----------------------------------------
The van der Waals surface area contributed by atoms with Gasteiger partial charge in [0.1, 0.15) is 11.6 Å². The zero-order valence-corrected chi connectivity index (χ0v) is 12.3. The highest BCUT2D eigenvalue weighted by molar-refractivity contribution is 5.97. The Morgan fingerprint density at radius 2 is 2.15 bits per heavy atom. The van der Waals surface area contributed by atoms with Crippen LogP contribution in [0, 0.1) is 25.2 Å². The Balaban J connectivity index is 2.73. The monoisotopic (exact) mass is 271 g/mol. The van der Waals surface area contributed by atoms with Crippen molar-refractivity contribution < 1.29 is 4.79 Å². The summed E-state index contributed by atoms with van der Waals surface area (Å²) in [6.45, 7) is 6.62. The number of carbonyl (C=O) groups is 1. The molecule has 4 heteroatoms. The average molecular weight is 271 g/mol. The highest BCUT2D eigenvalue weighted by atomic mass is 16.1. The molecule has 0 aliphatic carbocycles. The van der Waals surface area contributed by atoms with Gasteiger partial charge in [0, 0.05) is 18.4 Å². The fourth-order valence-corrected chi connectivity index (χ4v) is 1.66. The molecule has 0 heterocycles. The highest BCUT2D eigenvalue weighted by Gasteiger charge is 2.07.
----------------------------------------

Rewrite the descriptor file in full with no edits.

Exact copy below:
The van der Waals surface area contributed by atoms with Gasteiger partial charge in [0.1, 0.15) is 11.6 Å². The zero-order valence-corrected chi connectivity index (χ0v) is 12.3. The highest BCUT2D eigenvalue weighted by molar-refractivity contribution is 5.97. The Morgan fingerprint density at radius 2 is 2.15 bits per heavy atom. The van der Waals surface area contributed by atoms with Crippen LogP contribution in [0, 0.1) is 25.2 Å². The Balaban J connectivity index is 2.73. The monoisotopic (exact) mass is 271 g/mol. The van der Waals surface area contributed by atoms with Crippen molar-refractivity contribution < 1.29 is 4.79 Å². The summed E-state index contributed by atoms with van der Waals surface area (Å²) in [6.45, 7) is 6.62. The number of carbonyl (C=O) groups is 1. The molecule has 4 heteroatoms. The average molecular weight is 271 g/mol. The highest BCUT2D eigenvalue weighted by atomic mass is 16.1. The molecule has 0 aliphatic carbocycles. The van der Waals surface area contributed by atoms with Gasteiger partial charge in [0, 0.05) is 18.4 Å². The fourth-order valence-corrected chi connectivity index (χ4v) is 1.66. The molecule has 0 heterocycles. The highest BCUT2D eigenvalue weighted by Gasteiger charge is 2.07.